The effects of wheelchair mobility skills and exercise training on physical activity, fitness, skills and confidence in youth using a manual wheelchair
Purpose: To evaluate the effects of a combination of wheelchair mobility skills (WMS) training and exercise training on physical activity (PA), WMS, confidence in wheelchair mobility, and physical fitness. Methods: Youth using a manual wheelchair (n = 60) participated in this practice-based intervention, with a waiting list period (16 weeks), exercise training (8 weeks), WMS training (8 weeks), and follow-up (16 weeks). Repeated measures included: PA (Activ8), WMS (Utrecht Pediatric Wheelchair Mobility Skills Test), confidence in wheelchair mobility (Wheelchair Mobility Confidence Scale), and physical fitness (cardiorespiratory fitness, (an)aerobic performance) and were analysed per outcome parameter using a multilevel model analyses. Differences between the waiting list and training period were determined with an unpaired sample t-test. Results: Multilevel model analysis showed significant positive effects for PA (p = 0.01), WMS (p < 0.001), confidence in wheelchair mobility (p < 0.001), aerobic (p < 0.001), and anaerobic performance (p < 0.001). Unpaired sample t-tests underscored these effects for PA (p < 0.01) and WMS (p < 0.001). There were no effects on cardiorespiratory fitness. The order of training (exercise before WMS) had a significant effect on confidence in wheelchair mobility. Conclusions: A combination of exercise and WMS training appears to have significant positive long-term effects on PA, WMS, confidence in wheelchair mobility, and (an)aerobic performance in youth using a manual wheelchair.Implications for rehabilitationExercise training and wheelchair mobility skills (WMS) training can lead to a sustained improvement in physical activity (PA) in youth using a manual wheelchair.These combined trainings can also lead to a sustained increase in WMS, confidence in wheelchair mobility, and (an)aerobic performance.More attention is needed in clinical practice and in research towards improving PA in youth using a manual wheelchair.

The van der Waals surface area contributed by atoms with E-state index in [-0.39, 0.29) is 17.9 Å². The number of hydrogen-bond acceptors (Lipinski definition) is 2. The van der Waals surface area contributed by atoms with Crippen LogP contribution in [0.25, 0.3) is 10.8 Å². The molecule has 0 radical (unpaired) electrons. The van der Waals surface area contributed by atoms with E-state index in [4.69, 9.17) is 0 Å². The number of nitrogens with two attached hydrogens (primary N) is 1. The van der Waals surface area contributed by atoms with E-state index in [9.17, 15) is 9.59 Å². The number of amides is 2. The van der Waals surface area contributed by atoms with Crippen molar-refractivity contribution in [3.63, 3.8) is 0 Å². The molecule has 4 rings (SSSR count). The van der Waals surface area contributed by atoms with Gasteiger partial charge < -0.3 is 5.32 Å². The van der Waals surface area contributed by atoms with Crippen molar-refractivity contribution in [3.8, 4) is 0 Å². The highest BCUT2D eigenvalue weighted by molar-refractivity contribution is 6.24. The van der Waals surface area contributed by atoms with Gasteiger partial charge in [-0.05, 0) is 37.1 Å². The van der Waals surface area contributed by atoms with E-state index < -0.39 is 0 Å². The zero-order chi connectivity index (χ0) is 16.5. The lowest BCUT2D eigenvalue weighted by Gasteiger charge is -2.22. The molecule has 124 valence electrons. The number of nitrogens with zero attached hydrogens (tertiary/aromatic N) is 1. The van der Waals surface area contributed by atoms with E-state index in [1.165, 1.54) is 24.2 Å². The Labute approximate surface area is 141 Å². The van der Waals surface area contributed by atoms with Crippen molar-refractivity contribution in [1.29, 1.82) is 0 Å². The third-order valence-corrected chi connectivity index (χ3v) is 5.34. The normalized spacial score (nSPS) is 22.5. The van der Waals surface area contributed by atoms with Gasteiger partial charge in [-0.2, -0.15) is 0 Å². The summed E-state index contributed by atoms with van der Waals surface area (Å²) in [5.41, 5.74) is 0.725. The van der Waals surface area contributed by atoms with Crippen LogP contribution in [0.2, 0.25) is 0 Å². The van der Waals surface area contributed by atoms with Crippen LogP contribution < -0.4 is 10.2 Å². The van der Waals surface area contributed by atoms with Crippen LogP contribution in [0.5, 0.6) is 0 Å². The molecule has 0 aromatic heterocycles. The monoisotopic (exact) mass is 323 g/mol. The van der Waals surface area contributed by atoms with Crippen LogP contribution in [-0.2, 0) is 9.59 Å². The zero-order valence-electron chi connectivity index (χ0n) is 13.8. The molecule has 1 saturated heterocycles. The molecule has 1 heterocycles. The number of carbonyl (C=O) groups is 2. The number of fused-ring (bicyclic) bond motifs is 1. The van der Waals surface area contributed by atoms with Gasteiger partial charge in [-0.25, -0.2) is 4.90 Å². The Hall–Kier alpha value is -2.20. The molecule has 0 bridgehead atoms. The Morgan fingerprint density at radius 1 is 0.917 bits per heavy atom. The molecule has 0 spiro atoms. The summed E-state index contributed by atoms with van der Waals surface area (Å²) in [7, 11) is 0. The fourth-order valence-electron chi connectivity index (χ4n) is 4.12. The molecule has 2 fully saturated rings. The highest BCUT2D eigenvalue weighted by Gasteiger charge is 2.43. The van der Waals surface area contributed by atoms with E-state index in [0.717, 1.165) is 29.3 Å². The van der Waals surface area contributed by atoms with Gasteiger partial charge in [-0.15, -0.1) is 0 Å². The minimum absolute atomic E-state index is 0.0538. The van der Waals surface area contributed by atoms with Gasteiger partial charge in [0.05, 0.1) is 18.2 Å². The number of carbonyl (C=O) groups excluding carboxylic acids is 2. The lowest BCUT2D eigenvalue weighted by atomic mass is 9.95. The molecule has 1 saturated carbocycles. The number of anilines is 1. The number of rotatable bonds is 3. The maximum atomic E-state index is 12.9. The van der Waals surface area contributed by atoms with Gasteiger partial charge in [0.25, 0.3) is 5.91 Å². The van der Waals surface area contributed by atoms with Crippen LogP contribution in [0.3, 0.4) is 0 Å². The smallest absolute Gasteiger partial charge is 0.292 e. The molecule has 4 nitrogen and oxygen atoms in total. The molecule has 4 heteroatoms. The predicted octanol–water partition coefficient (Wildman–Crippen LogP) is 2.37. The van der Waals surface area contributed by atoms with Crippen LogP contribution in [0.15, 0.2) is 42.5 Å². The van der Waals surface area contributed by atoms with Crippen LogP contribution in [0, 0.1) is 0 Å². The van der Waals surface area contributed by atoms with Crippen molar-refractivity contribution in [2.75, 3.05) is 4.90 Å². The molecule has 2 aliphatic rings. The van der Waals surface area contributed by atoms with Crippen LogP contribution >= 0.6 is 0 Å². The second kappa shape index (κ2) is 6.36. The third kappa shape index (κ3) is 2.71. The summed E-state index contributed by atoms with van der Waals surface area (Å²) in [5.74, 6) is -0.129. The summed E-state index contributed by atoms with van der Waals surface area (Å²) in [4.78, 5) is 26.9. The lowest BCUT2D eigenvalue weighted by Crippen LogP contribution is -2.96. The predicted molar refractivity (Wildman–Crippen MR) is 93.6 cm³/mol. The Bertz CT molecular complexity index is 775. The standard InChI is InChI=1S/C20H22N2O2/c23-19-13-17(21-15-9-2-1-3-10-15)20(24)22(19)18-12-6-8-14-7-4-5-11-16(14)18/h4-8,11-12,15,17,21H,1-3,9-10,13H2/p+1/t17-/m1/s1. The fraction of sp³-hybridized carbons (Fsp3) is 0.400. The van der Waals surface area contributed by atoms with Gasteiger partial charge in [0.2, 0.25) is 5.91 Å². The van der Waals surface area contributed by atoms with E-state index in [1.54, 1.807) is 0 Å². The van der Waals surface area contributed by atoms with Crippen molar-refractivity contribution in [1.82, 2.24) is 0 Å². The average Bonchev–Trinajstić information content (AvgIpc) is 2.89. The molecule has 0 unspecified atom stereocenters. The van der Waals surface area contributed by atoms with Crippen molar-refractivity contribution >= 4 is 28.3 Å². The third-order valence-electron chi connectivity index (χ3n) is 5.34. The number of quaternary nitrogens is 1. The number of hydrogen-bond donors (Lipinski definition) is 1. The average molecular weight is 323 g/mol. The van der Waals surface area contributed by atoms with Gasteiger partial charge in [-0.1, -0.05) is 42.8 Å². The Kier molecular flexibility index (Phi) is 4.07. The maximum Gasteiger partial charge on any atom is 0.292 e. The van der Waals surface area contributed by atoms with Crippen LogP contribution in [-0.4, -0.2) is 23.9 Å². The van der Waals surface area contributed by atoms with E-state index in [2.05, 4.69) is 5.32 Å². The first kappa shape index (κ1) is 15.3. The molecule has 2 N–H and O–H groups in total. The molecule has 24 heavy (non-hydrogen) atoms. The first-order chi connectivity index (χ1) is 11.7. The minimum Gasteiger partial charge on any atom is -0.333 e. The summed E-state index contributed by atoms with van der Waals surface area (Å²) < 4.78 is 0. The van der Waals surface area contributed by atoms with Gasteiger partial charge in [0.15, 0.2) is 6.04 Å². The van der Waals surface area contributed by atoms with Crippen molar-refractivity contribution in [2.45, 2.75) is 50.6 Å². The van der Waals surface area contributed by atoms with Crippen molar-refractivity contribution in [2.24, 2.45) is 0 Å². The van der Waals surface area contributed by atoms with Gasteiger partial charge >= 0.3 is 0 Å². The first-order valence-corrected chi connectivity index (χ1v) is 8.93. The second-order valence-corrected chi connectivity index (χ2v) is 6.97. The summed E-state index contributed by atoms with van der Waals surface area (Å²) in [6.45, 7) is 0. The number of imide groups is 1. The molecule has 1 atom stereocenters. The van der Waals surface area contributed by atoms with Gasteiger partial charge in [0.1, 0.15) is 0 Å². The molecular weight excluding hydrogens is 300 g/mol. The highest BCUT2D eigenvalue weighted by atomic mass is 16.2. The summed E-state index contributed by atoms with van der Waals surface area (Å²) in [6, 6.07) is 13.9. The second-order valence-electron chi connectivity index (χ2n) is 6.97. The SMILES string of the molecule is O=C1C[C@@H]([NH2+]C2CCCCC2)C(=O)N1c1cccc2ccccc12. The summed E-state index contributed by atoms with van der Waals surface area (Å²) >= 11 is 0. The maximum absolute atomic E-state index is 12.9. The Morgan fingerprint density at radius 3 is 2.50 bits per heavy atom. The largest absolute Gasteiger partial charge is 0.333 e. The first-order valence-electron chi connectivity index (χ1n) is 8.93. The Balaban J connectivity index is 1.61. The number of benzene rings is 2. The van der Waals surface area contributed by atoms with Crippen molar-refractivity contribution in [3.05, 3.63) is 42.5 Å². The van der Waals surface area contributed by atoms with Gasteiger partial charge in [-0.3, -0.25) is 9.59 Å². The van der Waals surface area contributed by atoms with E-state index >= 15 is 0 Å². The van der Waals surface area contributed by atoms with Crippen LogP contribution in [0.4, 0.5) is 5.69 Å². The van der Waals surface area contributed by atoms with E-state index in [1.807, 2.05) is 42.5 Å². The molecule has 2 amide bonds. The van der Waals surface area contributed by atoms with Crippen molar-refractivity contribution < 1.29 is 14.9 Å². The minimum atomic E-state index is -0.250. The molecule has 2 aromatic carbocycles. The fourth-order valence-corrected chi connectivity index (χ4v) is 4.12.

|Published in||Disability and rehabilitation|
|Key words||mobility, children, performance, physical behaviour, self-efficacy, wheelchair skills|
|Digital Object Identifier||10.1080/09638288.2021.1907456|